Had quite a few visitors over the course of the morning, including some that seemed serious adoption prospects, but none of which seem to have led to anything.


Health Concerns
None, really.


As I was leaving, I saw the Humane Society Cat Truck, which I'd never seen or even heard of before, parked near the PetsMart. Turns out they were doing an adopt-a-cat drive from a special van whose sides are clear like windows, enabling you to see inside into the cages with the individual cats (seven in six double-cages). Several were beautiful (esp. the little black one named Firefly) and some seemed sociable; here's wishing them all good luck in finding good homes of their own as well.

--John R.







Thursday, August 27, 2015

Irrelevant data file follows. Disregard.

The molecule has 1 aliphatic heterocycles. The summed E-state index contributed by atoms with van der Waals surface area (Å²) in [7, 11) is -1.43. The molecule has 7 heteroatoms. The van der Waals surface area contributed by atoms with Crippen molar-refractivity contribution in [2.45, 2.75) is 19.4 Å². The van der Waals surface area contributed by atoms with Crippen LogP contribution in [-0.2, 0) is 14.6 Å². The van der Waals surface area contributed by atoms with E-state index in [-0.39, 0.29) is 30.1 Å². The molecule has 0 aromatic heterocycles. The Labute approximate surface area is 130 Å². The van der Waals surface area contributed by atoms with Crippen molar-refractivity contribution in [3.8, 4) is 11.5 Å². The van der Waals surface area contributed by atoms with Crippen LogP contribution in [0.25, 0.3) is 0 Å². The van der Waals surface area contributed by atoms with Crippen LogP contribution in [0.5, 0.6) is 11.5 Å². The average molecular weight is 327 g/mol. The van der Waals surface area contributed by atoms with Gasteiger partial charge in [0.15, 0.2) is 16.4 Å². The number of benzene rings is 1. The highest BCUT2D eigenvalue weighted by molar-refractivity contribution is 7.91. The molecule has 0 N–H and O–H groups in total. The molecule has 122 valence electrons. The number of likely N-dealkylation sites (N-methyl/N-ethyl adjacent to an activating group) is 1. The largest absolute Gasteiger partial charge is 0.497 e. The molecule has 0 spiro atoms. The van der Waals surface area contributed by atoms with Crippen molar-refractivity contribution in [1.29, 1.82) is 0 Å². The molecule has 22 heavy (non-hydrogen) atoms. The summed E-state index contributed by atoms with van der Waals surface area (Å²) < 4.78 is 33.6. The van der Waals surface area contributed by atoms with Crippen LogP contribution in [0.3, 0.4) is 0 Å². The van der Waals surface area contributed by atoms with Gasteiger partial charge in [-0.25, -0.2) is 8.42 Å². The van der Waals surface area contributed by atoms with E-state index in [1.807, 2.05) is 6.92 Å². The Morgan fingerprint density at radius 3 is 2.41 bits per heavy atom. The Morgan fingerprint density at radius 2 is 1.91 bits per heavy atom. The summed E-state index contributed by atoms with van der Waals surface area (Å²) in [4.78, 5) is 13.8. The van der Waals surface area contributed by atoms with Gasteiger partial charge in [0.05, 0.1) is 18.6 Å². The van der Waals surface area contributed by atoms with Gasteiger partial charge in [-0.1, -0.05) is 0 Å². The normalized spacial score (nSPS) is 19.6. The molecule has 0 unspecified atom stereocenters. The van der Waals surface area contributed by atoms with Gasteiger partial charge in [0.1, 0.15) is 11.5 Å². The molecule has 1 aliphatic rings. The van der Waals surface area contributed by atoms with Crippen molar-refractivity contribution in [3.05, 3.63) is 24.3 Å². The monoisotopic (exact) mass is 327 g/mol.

Tolkien & Lewis on BOOK-TV

So, I was surprised on Saturday to turn on Book TV and find them airing a discussion of a new book on Tolkien, Lewis, and the Great War. I came in near the end and cdn't stay to hear out the Q&A period that followed, but I heard enough to make me curious about the rest. So tonight I hunted it down and watched it from beginning to end.

First off, the author is Joseph Loconte, whose name I'd not heard before. This is simple enough of explanation: he's not a Tolkien scholar nor a Lewis scholar but mainly writes books on Xianity and history, which are outside my field. His book's full title is A HOBBIT, A WARDROBE, & A GREAT WAR: HOW J. R. R. TOLKIEN AND C. S. LEWIS REDISCOVERED FAITH,  FRIENDSHIP, AND HEROISM IN THE CATACLYSM OF 1914-1918. It just came out June 30th, the same day as this presentation was filmed.